In the world of self-employment and freelancing, managing your finances is a crucial part of the job. Being a large or small business owner is a big deal. One essential aspect of this is sending out invoices to your clients for the work you’ve completed. Invoices help you get paid for your hard work and ensure that both you and your clients are on the same page regarding payments.
If you’re new to self-employment or freelancing or just need a refresher on how to create a self-employed or freelance invoice, you’re in the right place. In this blog post, we’ll walk you through the process in easy-to-understand language, covering everything from what information to include to how to send your invoice.
Step 1: Gather Your Information
Before you start creating your invoice, you’ll need to gather some essential information. Below is the information which you will be required to give:
Your Address and Contact Information: Include your full name, address, email address, and phone number. This makes it easy for your clients to reach you if they have any questions or concerns.
Client’s Contact Details: Include your client’s name, their company name (if applicable), address, email address, and phone number. This ensures that your invoice reaches the right person and department.
Invoice Number: Assign a unique number to each invoice. This helps you keep track of your invoices and makes it easier to reference them later.
Invoice Date: Include the date when you’re creating the invoice. This is the date you send it to your client.
Due Date: Specify when you expect to receive payment. It’s common to set the due date 15-30 days from the invoice date, but you can adjust this based on your agreement with the client.
Step 2: Describe Your Work
Next, you’ll need to detail the work you’ve completed. Below are three points that should help you do this seamlessly.
Itemised List: Create a list of the services or products you’ve provided. Be specific and use clear descriptions. Include the quantity, unit price, and total price for each item.
Hours Worked: If you charge by the hour, mention the number of hours worked, your hourly rate, and the total amount for each task or project.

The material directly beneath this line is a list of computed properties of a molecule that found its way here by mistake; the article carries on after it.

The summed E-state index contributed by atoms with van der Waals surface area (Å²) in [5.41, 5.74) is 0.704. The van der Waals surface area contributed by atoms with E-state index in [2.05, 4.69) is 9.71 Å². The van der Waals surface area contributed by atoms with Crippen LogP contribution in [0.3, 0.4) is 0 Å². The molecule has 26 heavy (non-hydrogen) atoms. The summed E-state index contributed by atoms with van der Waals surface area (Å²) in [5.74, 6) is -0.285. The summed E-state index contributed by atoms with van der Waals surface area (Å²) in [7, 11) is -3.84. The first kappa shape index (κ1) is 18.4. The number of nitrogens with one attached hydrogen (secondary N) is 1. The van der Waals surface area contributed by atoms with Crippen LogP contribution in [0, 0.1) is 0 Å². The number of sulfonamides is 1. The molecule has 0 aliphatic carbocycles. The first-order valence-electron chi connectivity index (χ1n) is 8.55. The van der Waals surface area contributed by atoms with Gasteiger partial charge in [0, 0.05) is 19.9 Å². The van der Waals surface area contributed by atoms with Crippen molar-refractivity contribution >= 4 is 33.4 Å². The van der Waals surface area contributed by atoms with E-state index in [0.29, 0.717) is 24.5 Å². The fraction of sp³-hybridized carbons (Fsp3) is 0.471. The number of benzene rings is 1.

Subtotal: Calculate the subtotal by summing up all the individual item prices or hourly rates.
Step 3: Add Taxes and Discounts
Depending on your location and the nature of your work, you may need to include taxes on your invoice. Check your local tax regulations to determine if you should charge sales tax or any other applicable taxes.
Additionally, if you’re offering any discounts to your clients, make sure to subtract them from the subtotal at this stage.
Step 4: Total Amount Due
Calculate the total amount your client needs to pay by adding the subtotal and any applicable taxes or fees. This is the final amount your client should pay you, so make sure it is visible on the invoice.
Step 5: Payment Instructions
Clearly specify how you want to be paid. Provide your bank account information if you accept direct bank transfers, or include your PayPal or other payment service details. Make it as easy as possible for your client to make a payment.
Step 6: Terms and Conditions
Include any payment terms and conditions that you and your client have agreed upon. This may include details on late payment fees, payment methods, and the consequences of non-payment. Keep this section concise but informative.
Step 7: Review and Proofread
Before sending the invoice, double-check all the information for accuracy. Ensure that the client’s details are correct, the math is correct, and your payment instructions are clear. A professional, error-free invoice reflects positively on you and can help you get paid promptly.
Step 8: Send the Invoice
You’ve done it! Your invoice is ready to go. Send it to your client via email or through whatever method you’ve agreed upon. Make sure to keep a record of the invoice for your own records. They will come in handy at the end of the tax year in the need for tax rebates. The sooner you organise your administrative tasks, the better.
Step 9: Follow Up
After sending the invoice, it’s a good practice to follow up with your client to confirm they’ve received it and to remind them of the due date. A polite and friendly reminder can help ensure timely payments.
LJS Accounting Services Can Help!
As a business owner, your day is probably already tight for time but administrative tasks like invoicing cannot be forgotten about. By following these simple steps you can effectively manage your finances and stay on top!
Remember that clear and professional invoices not only help you get paid on time but also build trust with your clients, which can lead to more business in the future. So, get those invoices out there and keep your self-employed and freelance journey on the right track!
If you’re struggling to balance all of your other duties, seeking help from accounting experts like LJS Accounting Services can ease some of the stress. This will also give you more time to focus on other areas of your business that you enjoy.
At LJS Accounting Solutions, we have over 10 years of experience in this complex field and have won multiple awards for our services. What can we say, we just love what we do!
Contact us today by calling 0151 601 0000 or emailing firstname.lastname@example.org for more information. Let us handle your bookkeeping and ensure that your invoices are paid, managed, and stored in the most efficient way possible. Our friendly team looks forward to assisting with your personal tax needs.